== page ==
Implementing Continuous Delivery in the Federal Government
US Capitol Building

Federal agencies generally have more regulation, slower processes, and a command-and-control style of bureaucracy. How does it work when trying to foster agility and implement a continuous delivery model? Gene Gotimer relates his experiences and challenges with encouraging a culture change in federal government.

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Agile and DevOps Bring the Focus Back on Quality
Magnifying glass on colored paper

I’ve had the privilege (and the many challenges) of working in IT for more than three decades. Early in my career I tended to accept things as they were presented, following the techniques, processes, guidelines, and approaches I was taught by my peers and managers. As I gained experience and wisdom, I became a better independent thinker and started to connect the dots and ask questions.

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Continuous Security in Agile Development
Padlock on a green door

The word continuous gets thrown around a lot when talking about agile and DevOps. One area that often doesn’t get enough attention is how to continuously build, test, and deliver secure applications.Just like for quality, you can’t test security in, so you need to have a plan for how to build it in from the ground up. Here are some tips on how to do that.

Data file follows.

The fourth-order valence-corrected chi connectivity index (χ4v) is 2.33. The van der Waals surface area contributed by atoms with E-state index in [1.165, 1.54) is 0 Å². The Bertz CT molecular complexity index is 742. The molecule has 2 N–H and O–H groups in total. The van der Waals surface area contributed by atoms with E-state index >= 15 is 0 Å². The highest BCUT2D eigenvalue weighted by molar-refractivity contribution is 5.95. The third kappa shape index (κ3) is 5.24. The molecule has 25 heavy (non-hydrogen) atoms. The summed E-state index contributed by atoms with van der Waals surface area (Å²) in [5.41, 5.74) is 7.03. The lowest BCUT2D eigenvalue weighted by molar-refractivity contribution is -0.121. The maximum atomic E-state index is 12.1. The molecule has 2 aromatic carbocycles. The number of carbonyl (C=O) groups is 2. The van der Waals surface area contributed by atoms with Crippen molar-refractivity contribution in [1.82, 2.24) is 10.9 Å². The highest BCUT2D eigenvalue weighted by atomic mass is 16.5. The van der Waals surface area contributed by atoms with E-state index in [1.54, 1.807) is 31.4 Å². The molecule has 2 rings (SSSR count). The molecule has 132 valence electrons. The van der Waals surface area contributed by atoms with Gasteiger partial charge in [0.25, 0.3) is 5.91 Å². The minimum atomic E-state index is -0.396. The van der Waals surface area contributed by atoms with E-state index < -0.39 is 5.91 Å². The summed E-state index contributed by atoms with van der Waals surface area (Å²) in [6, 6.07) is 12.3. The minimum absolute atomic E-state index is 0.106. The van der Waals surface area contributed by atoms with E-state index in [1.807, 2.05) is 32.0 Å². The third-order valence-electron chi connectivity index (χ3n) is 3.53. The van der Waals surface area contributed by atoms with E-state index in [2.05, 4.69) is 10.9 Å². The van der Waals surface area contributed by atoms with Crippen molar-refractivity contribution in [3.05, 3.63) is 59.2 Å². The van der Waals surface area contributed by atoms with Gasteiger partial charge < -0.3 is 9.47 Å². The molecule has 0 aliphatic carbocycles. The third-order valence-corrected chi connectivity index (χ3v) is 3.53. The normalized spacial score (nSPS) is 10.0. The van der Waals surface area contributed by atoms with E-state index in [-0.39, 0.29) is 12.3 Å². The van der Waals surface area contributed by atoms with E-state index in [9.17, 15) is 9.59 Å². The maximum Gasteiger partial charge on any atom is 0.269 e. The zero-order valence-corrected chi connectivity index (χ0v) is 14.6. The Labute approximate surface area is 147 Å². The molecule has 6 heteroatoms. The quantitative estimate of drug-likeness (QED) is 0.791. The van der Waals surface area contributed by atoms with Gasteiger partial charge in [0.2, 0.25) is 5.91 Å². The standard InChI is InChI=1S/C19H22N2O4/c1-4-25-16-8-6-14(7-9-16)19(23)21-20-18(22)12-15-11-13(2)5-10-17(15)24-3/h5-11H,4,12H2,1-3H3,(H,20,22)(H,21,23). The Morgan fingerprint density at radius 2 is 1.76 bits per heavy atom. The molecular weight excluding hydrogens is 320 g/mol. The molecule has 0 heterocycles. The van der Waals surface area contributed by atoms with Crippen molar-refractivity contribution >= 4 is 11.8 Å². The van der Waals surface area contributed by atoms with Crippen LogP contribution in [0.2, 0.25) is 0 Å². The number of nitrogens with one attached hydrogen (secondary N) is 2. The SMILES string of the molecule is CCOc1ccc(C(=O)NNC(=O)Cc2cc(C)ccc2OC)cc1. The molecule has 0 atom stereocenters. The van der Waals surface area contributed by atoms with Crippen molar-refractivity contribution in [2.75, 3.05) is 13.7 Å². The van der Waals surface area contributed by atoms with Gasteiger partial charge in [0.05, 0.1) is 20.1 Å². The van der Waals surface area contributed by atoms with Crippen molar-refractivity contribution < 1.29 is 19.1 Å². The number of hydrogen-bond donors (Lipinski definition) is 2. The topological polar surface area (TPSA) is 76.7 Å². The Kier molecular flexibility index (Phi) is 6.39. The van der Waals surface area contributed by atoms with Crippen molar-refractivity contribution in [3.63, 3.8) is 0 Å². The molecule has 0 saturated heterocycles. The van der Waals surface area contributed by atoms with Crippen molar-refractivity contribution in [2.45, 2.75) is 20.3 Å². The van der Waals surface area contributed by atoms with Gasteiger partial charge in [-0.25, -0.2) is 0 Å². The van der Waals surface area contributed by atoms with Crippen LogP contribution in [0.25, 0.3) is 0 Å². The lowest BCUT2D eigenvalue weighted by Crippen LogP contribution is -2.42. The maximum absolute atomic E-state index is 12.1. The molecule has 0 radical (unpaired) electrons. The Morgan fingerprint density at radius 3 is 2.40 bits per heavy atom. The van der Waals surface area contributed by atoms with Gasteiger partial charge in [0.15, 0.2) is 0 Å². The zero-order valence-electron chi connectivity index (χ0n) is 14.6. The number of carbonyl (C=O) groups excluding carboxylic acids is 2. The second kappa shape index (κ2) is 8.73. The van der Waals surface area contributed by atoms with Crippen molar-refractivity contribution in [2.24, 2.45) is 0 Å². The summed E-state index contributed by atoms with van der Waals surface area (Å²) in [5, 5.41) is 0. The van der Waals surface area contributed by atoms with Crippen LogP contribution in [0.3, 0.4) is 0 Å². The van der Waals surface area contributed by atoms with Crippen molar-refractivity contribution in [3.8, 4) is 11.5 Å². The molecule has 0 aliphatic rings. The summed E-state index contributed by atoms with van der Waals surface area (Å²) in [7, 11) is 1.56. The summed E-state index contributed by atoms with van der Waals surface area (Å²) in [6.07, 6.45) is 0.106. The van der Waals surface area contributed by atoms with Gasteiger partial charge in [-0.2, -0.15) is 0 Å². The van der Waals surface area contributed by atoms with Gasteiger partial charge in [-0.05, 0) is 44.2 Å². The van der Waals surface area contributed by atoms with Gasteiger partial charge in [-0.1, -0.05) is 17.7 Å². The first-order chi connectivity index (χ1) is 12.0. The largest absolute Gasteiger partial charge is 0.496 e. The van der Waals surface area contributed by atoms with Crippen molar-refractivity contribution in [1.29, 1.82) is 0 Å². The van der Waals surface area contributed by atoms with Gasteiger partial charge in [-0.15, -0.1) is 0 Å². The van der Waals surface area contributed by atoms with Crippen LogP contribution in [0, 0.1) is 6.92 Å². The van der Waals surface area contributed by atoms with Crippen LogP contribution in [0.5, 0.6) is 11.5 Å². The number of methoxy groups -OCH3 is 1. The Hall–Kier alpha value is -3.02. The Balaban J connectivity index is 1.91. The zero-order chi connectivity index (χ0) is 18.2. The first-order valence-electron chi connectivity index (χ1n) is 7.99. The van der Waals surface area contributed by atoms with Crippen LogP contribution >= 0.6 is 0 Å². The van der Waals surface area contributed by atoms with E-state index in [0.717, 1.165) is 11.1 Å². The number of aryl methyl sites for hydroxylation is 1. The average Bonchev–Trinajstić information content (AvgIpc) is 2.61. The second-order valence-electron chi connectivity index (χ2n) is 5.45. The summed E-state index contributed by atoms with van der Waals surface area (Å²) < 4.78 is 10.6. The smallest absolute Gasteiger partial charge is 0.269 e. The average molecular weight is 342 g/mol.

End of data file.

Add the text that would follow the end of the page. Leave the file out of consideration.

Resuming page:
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Continuous Improvement Activities beyond the Retrospective

One of the principles behind the Agile Manifesto is “At regular intervals, the team reflects on how to become more effective, then tunes and adjusts its behavior accordingly.” Unfortunately, many associate that practice with performing team retrospectives at the end of a sprint, or periodically in kanban. But if you seek to build a high-performing team, there are more improvement activities you should consider adopting.

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5 Tips for Getting Retrospectives Done Right
Development Whiteboard

A key part of an agile process is the retrospective. The purpose of retrospectives is to identify where you can improve and reinforce what you are doing well as a team. They typically happen at the end of each sprint in Scrum, at regular intervals in kanban, or after something goes wrong in your organization. […]

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